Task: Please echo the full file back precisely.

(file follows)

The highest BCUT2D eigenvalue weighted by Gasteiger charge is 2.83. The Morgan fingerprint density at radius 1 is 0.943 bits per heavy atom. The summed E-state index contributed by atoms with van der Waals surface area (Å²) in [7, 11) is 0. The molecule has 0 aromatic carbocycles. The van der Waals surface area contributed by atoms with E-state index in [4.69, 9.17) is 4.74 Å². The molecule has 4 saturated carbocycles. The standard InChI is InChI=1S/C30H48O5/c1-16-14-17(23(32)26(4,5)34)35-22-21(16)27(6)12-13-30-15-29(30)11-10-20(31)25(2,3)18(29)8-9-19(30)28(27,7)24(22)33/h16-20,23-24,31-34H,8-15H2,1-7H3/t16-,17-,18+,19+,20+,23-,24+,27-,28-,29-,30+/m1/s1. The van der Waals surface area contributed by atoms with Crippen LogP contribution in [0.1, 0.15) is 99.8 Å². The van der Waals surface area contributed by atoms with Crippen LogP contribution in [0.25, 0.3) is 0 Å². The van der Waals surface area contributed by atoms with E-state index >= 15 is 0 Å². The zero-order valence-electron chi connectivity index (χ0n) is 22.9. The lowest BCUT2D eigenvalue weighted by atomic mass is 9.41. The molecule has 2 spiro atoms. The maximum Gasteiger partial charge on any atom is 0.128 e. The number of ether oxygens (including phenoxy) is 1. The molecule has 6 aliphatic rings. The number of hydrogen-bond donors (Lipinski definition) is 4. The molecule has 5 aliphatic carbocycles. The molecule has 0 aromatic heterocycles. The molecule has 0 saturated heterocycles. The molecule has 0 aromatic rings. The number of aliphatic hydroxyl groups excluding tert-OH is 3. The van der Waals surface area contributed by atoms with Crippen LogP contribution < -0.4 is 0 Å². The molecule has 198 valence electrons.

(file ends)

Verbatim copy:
The highest BCUT2D eigenvalue weighted by Gasteiger charge is 2.83. The Morgan fingerprint density at radius 1 is 0.943 bits per heavy atom. The summed E-state index contributed by atoms with van der Waals surface area (Å²) in [7, 11) is 0. The molecule has 0 aromatic carbocycles. The van der Waals surface area contributed by atoms with E-state index in [4.69, 9.17) is 4.74 Å². The molecule has 4 saturated carbocycles. The standard InChI is InChI=1S/C30H48O5/c1-16-14-17(23(32)26(4,5)34)35-22-21(16)27(6)12-13-30-15-29(30)11-10-20(31)25(2,3)18(29)8-9-19(30)28(27,7)24(22)33/h16-20,23-24,31-34H,8-15H2,1-7H3/t16-,17-,18+,19+,20+,23-,24+,27-,28-,29-,30+/m1/s1. The van der Waals surface area contributed by atoms with Crippen LogP contribution in [0.1, 0.15) is 99.8 Å². The van der Waals surface area contributed by atoms with Crippen LogP contribution in [0.25, 0.3) is 0 Å². The van der Waals surface area contributed by atoms with E-state index >= 15 is 0 Å². The zero-order valence-electron chi connectivity index (χ0n) is 22.9. The lowest BCUT2D eigenvalue weighted by atomic mass is 9.41. The molecule has 2 spiro atoms. The maximum Gasteiger partial charge on any atom is 0.128 e. The number of ether oxygens (including phenoxy) is 1. The molecule has 6 aliphatic rings. The number of hydrogen-bond donors (Lipinski definition) is 4. The molecule has 5 aliphatic carbocycles. The molecule has 0 aromatic heterocycles. The molecule has 0 saturated heterocycles. The molecule has 0 aromatic rings. The number of aliphatic hydroxyl groups excluding tert-OH is 3. The van der Waals surface area contributed by atoms with Crippen LogP contribution < -0.4 is 0 Å². The molecule has 198 valence electrons.